Joe’s Work Desk
He is careful of what he reads, for that is what he will write.
He is careful of what he learns, for that is what he will know.
Last Saturday night I attended a party as the culmination of the Woodward Library Summer Reading Program. I read a couple of my old favorites, Jack London’s White Fang and Michael Crichton’s Prey. I also read Bob Dylan’s and Woody Guthrie’s accounts of themselves and their lives. I stepped into an Amish romance and science fiction about regenerating body parts.
I also ventured into new waters and stretched myself, delving into new reading adventures. At the same time I was busy formatting my books for ebook distribution, studied Nancy Kress’s book, Dynamic Characters, dusted off an aging manuscript and started a new book collection of columns such as this one.
Writing this down, I suddenly knew where my time went over the past couple weeks. A friend wondered where I got my recent energy. I can’t account for it but am glad it arrived when it did. Immersing myself in reading and writing stirs my creative energy and keeps me moving ahead. A far cry from my first high school writing assignment which I considered a form of torture.
I started writing seriously for my own amusement. Then I wrote as a marketing effort. As I moved into middle age, I started wondering about my experiences and those of people I encountered. I found that writing about adventures (of others and my own) helped me make sense of them and gave me a framework in which to begin understanding the world and its inhabitants, myself included.
Along the way I have spent years following Thoreau’s advice to start each day with a list of things which give me a sense of gratitude and Julia Cameron’s suggestion of writing three pages a day about whatever comes to mind. Both have helped me with my writing, the first is keeping a positive attitude and the second with honoring my creativity.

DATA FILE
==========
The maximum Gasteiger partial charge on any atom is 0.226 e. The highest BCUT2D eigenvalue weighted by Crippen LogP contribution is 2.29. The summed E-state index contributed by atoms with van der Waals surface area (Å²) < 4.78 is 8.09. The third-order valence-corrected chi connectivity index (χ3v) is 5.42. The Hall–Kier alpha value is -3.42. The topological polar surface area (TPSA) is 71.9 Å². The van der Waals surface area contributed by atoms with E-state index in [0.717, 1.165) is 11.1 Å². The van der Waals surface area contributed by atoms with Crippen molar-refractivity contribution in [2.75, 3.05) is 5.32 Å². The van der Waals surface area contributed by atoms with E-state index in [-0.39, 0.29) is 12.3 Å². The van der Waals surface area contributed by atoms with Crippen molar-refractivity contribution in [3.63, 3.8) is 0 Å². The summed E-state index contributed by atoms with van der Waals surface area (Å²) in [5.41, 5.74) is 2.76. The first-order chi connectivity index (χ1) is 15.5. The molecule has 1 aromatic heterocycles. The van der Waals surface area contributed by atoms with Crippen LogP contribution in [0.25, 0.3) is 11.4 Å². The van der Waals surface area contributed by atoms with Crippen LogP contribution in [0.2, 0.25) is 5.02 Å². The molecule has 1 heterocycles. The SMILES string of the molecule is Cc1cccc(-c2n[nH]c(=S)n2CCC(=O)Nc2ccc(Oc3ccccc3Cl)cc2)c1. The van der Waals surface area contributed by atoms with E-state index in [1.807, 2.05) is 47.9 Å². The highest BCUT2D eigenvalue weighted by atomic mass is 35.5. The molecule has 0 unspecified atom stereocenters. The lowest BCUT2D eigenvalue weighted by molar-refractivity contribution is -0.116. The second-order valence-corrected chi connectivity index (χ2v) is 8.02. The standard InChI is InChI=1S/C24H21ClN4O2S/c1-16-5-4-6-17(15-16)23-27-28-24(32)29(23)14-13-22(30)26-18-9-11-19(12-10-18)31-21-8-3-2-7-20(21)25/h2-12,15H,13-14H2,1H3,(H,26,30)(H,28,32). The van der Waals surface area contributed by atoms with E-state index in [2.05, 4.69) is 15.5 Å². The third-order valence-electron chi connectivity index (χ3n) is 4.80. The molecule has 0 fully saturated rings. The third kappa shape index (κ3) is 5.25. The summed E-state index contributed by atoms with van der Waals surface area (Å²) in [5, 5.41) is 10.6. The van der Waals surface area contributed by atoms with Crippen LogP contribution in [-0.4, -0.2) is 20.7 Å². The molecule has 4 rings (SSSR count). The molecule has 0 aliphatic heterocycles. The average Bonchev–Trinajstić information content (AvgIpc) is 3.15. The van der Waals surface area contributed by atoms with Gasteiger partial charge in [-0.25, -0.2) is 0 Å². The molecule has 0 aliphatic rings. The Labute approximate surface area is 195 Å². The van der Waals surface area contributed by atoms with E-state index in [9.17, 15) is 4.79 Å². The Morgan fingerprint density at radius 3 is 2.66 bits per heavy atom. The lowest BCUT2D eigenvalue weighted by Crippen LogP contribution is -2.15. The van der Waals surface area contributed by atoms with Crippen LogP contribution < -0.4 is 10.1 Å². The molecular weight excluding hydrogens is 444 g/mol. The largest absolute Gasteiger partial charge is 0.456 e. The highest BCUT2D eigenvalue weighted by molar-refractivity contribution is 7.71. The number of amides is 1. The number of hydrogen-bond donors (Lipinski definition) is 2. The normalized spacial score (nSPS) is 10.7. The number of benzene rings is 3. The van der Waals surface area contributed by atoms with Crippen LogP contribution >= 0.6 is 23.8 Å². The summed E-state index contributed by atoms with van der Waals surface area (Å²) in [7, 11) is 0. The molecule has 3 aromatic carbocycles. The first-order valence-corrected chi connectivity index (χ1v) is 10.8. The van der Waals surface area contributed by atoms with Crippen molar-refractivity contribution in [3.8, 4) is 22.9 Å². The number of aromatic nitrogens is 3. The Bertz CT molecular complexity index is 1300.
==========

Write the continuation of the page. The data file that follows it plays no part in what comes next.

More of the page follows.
So now what? Am I going to suggest that everyone become a writer? No. Some people think they could write a book if they only had the time. Others would like to write but never put pen to paper. Still others acknowledge that they could never write anything of substance. I don’t know which if any of these people are right. I do know that you never know if you don’t try.
Even if you don’t aspire to write a great novel, writing might help you gain some perspective on your life and the world around you. On a smaller scale, you might get to know yourself a little better and might learn to pay more attention to what is going on in your life. Why not give it a try?
Life Lab Lessons
- At night or in the morning, write down what made you feel grateful over the past day.
- Write someone a letter rather than a text or email.
- Write a love note to someone you love.
- When you feel down, write about how you feel.
- When you feel up, write about that too.